Students' Success Stories 2018-19
We all enjoy success stories. They are positive messages about overcoming obstacles, working hard for the reward, and finding satisfaction in completing challenges. Read about the students who have obtained citizenship, those who escaped war torn countries and now have assimilated into American society and absorbed our culture, and those who finally read a bedtime story to a young child or grandchild. That last achievement has a special significance for a Basic Literacy student after a lifetime of frustration and low self-esteem. Here at Literacy Volunteers of America we like to celebrate all those positive events in our students’ lives. Sometimes we celebrate with hugs and treats, but most often, we share these achievements with others through this page on our website. That way all of our LVA community can share in the celebration of their success!
Before finding LVA, Ana was struggling.
Her life was full, she gardened and occasionally played the penny slots in Atlantic City, but she was a caregiver for her grandsons who, along with their mother, spoke English and Ana didn’t.
She knew a lot of English, but wanted to learn to speak properly.
The El Salvador native, also has a visual impairment which makes it hard to read anything from a magazine to a prescription. She became depressed.
Her husband was taking English and she wanted to learn too. He saw a notice for LVA at his work, and suggested Ana try to learn English through LVA. It turns out through LVA, Ana learns English and has a special device to help her read.
Now Ana, dressed in bright colors, lights up when talking about it.“I’m so happy now,” Ana said with a broad smile.
But getting to that point took time and energy. Her tutor, Nancy Piscotta, worked with Ana for a while before learning about a magnifier from a former tutor with a visual impairment. The desktop sized device enlarges text and projects it on a monitor.
Ana, got help from Nancy and her own son to apply for a similar home device from the New Jersey Department of Human Services Commission for the Blind. Ana waited a long time on the waiting list for her needs to be assessed before getting the device for her home. “I am so thankful for her,” Ana said of Nancy.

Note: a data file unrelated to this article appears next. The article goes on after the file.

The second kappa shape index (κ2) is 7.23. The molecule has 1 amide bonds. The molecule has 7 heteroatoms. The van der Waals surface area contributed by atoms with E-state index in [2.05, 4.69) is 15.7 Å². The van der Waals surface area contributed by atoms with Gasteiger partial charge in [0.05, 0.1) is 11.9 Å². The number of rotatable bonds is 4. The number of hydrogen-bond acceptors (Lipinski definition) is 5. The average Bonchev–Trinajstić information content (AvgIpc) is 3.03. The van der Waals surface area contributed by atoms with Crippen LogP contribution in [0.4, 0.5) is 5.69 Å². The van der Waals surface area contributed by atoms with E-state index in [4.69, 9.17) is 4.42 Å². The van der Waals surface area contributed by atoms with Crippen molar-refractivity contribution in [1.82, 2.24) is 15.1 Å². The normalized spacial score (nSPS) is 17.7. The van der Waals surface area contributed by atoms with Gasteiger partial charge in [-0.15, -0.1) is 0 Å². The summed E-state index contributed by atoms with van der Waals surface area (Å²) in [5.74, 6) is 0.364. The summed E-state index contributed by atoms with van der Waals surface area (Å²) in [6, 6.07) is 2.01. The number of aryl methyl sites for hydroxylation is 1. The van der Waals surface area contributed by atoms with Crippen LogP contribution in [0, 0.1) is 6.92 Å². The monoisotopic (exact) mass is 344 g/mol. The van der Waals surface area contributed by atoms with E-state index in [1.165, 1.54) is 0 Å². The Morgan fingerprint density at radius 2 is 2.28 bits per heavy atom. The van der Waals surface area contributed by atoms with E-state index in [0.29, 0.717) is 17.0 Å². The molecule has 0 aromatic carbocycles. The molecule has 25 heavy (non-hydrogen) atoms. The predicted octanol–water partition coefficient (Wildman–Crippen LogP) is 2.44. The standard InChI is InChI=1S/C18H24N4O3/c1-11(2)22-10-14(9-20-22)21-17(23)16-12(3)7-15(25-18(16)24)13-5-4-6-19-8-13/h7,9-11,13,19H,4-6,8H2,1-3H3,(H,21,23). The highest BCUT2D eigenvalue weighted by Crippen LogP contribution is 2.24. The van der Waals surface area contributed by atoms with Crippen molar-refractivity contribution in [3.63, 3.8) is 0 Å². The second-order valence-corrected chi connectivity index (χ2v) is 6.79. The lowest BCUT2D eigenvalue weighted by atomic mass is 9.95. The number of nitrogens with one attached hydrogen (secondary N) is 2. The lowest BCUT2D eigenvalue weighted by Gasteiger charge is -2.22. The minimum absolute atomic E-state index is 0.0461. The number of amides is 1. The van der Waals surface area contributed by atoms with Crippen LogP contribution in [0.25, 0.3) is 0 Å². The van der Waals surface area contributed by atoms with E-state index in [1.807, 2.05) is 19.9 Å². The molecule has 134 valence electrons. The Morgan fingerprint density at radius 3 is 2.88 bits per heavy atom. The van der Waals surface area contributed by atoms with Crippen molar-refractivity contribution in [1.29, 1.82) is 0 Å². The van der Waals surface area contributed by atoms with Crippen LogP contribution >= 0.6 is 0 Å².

She lives with her extended family and now can read doctor’s prescriptions and practices her ESL homework while caring for her grandsons who are 8-years-old and 11-years-old.“They don’t stop,” she said with affection.
Ana is an avid gardener, a hobby she loves, growing tomatoes, cucumbers, jalapenos, and broccoli for fresh salad. “I like to eat fresh food from the garden,” she said.For fun she likes to walk the boardwalk and play the penny slots in Atlantic City.
Ana has lived in the U.S.for thirty years and is aU.S. citizen. She votes in elections and says other should too.
When you go for a blood test with Pilar, she might also tell you about Literacy Volunteers of America. After all, that’s basically how she learned about it.
This former doctor from Guayaquil, Ecuador currently works in northern New Jersey as a phlebotomist. An LVA employee came into her lab about two years ago and told her about LVA’s ESL programs. “She told me I could go afternoon, night or weekend and I knew I would like to attend,” Pilar remembered.
She has been an LVA student for almost two years and has quickly advanced through the program. Pilar first tested as an English Speaker of Other Languages student and she is now a Basic Literacy student on par with native English speakers.
Pilar’s rapid rise comes as no surprise. She has always been passionate about education and knew as a child that she wanted to study medicine. “I liked everything about medicine and wanted to cure people with medical problems,” Pilar said. “I dreamed someday I would be a doctor.” Her step-mother was a nurse and she was also surrounded by family friends who worked in the medical field. “My friend was a doctor and I knew I wanted to give injections. He drew a diagram on a piece of paper and showed me what to touch and not touch,” she said. “It was easy for me.”
Pilar’s dream became a reality after graduating from medical school at Universidad de Guayaquil where she earned a degree in general medicine. Pilar exhibited her love for the field during her residency at Daule Hospital that was located in a rural area. “I worked with old machines. We used candles, not lights. Sometimes there was no electricity and if we had patients on oxygen, we had to send them to other towns.” Pilar delivered babies for five years. “At first I didn’t like it,” she said. I changed my mind when I saw that the women depended on me and I told myself, ‘I got to do it.’”
Political problems and a corrupt government prompted Pilar and her husband to flee Ecuador. Her mother in law was living in New Jersey and said to Pilar, “This is the last time I invite you to come to this country because the laws are changing.”
Pilar, her husband and four young boys made their big move to Newark in 1999. She said, “It was hard to leave Ecuador. I felt like I was coming with my whole life in two suitcases.”
At first, life was not easy for them. Both Pilar and her husband took jobs below their skill levels because of their limited English. “We took jobs not in our profession to be able to educate our children. Our family has always valued education,” she said.
Because medical terms are derived from Latin, Pilar was able to pass her test to become a medical assistant. She had learned to write and speak a little English in Ecuador but said when she started speaking to her patients in the United States, “I realized I knew nothing.”
“I wish I had found LVA earlier,” she said. It changed my life. I feel more secure. I can still do the program and keep my job.”